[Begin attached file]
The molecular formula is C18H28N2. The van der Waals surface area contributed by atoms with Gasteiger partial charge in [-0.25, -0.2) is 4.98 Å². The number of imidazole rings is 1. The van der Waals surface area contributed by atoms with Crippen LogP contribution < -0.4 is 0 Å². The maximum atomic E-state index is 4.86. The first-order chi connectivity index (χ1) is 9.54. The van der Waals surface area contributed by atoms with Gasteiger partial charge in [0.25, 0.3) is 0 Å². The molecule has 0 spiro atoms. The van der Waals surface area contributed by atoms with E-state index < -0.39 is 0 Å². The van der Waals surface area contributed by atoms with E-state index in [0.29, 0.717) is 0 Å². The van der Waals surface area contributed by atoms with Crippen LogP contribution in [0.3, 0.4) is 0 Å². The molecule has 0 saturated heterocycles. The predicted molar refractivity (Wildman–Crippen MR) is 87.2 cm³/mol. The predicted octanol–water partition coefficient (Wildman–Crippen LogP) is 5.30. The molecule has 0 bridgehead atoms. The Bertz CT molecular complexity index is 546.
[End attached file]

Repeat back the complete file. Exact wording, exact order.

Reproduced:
The molecular formula is C18H28N2. The van der Waals surface area contributed by atoms with Gasteiger partial charge in [-0.25, -0.2) is 4.98 Å². The number of imidazole rings is 1. The van der Waals surface area contributed by atoms with Crippen LogP contribution < -0.4 is 0 Å². The maximum atomic E-state index is 4.86. The first-order chi connectivity index (χ1) is 9.54. The van der Waals surface area contributed by atoms with Gasteiger partial charge in [0.25, 0.3) is 0 Å². The molecule has 0 spiro atoms. The van der Waals surface area contributed by atoms with E-state index < -0.39 is 0 Å². The van der Waals surface area contributed by atoms with E-state index in [0.29, 0.717) is 0 Å². The van der Waals surface area contributed by atoms with Crippen LogP contribution in [0.3, 0.4) is 0 Å². The molecule has 0 saturated heterocycles. The predicted molar refractivity (Wildman–Crippen MR) is 87.2 cm³/mol. The predicted octanol–water partition coefficient (Wildman–Crippen LogP) is 5.30. The molecule has 0 bridgehead atoms. The Bertz CT molecular complexity index is 546.